AR: Being that this episode will air on International Women's Day, why do you think that this day and celebrating the achievements of women are important?

MM: Well, I think it's always important to celebrate everybody's achievements, men and women. But historically in the law, I think if you take a look at the partnership tracks at law firms, Big Law in particular, women are not all that well represented. And some women collaborate and step back and don't take credit. So, I think it's important for those of us who are aware of women who are doing great things to amplify each other. That’s part of what Kaylee Walstad and I do at ACEDS: we amplify the contributions of others, including women, underrepresented groups, and our wonderful male friends as well.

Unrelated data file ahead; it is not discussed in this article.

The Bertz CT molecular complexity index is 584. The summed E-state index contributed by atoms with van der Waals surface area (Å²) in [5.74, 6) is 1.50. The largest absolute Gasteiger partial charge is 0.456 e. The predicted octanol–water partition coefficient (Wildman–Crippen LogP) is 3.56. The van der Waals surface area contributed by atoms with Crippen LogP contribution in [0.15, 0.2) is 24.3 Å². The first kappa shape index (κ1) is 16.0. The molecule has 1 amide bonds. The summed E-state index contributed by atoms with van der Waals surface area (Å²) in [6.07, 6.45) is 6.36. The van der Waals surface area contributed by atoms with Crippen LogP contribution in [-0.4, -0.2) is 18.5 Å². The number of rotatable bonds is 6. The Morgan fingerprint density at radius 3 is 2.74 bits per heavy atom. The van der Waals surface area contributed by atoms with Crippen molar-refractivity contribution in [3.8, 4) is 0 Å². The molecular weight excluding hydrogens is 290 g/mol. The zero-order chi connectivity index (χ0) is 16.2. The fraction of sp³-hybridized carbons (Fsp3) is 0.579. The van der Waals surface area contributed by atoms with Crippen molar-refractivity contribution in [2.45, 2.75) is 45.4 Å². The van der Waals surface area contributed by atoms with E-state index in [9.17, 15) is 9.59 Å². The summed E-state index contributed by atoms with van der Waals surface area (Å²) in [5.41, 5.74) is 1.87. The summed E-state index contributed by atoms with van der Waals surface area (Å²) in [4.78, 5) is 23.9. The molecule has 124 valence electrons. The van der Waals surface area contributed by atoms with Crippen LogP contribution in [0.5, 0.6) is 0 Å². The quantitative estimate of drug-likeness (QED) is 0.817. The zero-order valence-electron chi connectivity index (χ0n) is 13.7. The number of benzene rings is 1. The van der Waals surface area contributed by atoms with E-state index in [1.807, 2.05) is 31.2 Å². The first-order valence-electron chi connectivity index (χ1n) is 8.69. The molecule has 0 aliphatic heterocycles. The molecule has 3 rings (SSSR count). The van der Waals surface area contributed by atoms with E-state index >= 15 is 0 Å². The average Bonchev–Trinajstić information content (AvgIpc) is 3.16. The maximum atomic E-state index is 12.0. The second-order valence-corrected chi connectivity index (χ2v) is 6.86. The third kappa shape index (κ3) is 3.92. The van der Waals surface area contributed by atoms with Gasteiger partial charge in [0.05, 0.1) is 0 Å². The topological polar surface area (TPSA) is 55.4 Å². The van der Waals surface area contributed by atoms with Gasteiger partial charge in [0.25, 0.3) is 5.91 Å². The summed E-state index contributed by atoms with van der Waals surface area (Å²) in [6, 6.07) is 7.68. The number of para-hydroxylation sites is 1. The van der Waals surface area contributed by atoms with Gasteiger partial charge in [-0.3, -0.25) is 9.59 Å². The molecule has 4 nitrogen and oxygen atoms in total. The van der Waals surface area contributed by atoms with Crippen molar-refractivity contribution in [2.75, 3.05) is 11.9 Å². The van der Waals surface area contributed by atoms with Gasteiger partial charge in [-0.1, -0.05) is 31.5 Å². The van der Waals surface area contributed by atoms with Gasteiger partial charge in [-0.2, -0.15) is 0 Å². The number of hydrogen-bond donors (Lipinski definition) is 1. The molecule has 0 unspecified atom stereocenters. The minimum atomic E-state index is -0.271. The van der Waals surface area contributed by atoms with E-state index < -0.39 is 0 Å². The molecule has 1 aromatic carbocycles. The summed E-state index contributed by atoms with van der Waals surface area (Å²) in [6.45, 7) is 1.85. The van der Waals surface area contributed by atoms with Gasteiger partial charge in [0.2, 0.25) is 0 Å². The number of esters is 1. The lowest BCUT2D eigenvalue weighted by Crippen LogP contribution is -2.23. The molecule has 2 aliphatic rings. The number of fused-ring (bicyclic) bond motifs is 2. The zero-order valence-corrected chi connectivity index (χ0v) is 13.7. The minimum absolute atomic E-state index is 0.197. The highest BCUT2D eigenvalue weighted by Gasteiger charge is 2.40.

MR: They’re included too. Everyone’s included.

AR: And on that note, one thing we have noted and really admired about ACEDS, like you said, is how you celebrate your members. We love seeing those notifications on social media when you’re celebrating someone who has passed an exam. That was one example we really admire about you guys.

MM: Thank you.

MR: So, Mary, you said you’ve been in the industry for about 20 years or so. How have you seen the industry make strides toward becoming more diverse and give women more of a seat at the table?

MM: I'd actually flip that on its head unfortunately. I think in the early days, it was easier for women and underrepresented groups to just dive in and go because e-discovery wasn't very well known. Lawyers were afraid of technology, technologists were afraid of lawyers, and those of us who could stand in the middle basically just had to raise our hand and we would get work thrown at us. On a percentage basis, we probably would have seen more diversity in the early days.